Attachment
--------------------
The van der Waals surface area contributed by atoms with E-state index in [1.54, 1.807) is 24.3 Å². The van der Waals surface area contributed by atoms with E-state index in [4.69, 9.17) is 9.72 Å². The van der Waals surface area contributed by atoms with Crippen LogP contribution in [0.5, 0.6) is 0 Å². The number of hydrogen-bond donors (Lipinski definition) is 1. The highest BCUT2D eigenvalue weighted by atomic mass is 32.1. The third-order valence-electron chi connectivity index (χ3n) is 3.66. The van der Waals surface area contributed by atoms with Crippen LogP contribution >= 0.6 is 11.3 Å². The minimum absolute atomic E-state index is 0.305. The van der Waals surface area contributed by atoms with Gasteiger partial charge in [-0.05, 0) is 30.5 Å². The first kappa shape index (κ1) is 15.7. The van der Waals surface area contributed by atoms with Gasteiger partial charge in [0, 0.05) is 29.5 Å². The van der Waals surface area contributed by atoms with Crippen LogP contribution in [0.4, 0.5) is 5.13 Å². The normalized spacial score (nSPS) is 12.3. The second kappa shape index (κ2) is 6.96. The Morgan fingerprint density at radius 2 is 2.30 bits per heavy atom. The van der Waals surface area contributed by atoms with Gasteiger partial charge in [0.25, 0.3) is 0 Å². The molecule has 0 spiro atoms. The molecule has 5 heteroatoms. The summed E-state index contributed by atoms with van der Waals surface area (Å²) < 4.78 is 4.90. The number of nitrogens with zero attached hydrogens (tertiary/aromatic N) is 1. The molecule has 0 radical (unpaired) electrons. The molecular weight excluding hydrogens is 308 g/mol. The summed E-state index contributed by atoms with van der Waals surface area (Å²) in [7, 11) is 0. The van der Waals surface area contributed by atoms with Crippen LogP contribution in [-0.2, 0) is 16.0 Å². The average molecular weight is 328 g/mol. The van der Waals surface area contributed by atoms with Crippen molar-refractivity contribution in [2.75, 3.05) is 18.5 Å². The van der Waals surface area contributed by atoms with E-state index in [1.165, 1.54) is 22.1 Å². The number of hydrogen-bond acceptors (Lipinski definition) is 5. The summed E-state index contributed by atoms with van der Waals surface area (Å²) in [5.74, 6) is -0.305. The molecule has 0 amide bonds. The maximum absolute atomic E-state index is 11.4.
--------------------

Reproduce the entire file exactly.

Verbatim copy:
The van der Waals surface area contributed by atoms with E-state index in [1.54, 1.807) is 24.3 Å². The van der Waals surface area contributed by atoms with E-state index in [4.69, 9.17) is 9.72 Å². The van der Waals surface area contributed by atoms with Crippen LogP contribution in [0.5, 0.6) is 0 Å². The number of hydrogen-bond donors (Lipinski definition) is 1. The highest BCUT2D eigenvalue weighted by atomic mass is 32.1. The third-order valence-electron chi connectivity index (χ3n) is 3.66. The van der Waals surface area contributed by atoms with Crippen LogP contribution >= 0.6 is 11.3 Å². The minimum absolute atomic E-state index is 0.305. The van der Waals surface area contributed by atoms with Gasteiger partial charge in [-0.05, 0) is 30.5 Å². The first kappa shape index (κ1) is 15.7. The van der Waals surface area contributed by atoms with Gasteiger partial charge in [0, 0.05) is 29.5 Å². The van der Waals surface area contributed by atoms with Crippen LogP contribution in [0.4, 0.5) is 5.13 Å². The normalized spacial score (nSPS) is 12.3. The second kappa shape index (κ2) is 6.96. The Morgan fingerprint density at radius 2 is 2.30 bits per heavy atom. The van der Waals surface area contributed by atoms with Gasteiger partial charge in [0.25, 0.3) is 0 Å². The molecule has 0 spiro atoms. The molecule has 5 heteroatoms. The summed E-state index contributed by atoms with van der Waals surface area (Å²) < 4.78 is 4.90. The number of nitrogens with zero attached hydrogens (tertiary/aromatic N) is 1. The molecule has 0 radical (unpaired) electrons. The molecular weight excluding hydrogens is 308 g/mol. The summed E-state index contributed by atoms with van der Waals surface area (Å²) in [7, 11) is 0. The van der Waals surface area contributed by atoms with Crippen LogP contribution in [-0.2, 0) is 16.0 Å². The average molecular weight is 328 g/mol. The van der Waals surface area contributed by atoms with Crippen molar-refractivity contribution in [2.75, 3.05) is 18.5 Å². The van der Waals surface area contributed by atoms with E-state index in [1.165, 1.54) is 22.1 Å². The number of hydrogen-bond acceptors (Lipinski definition) is 5. The summed E-state index contributed by atoms with van der Waals surface area (Å²) in [5.74, 6) is -0.305. The molecule has 0 amide bonds. The maximum absolute atomic E-state index is 11.4.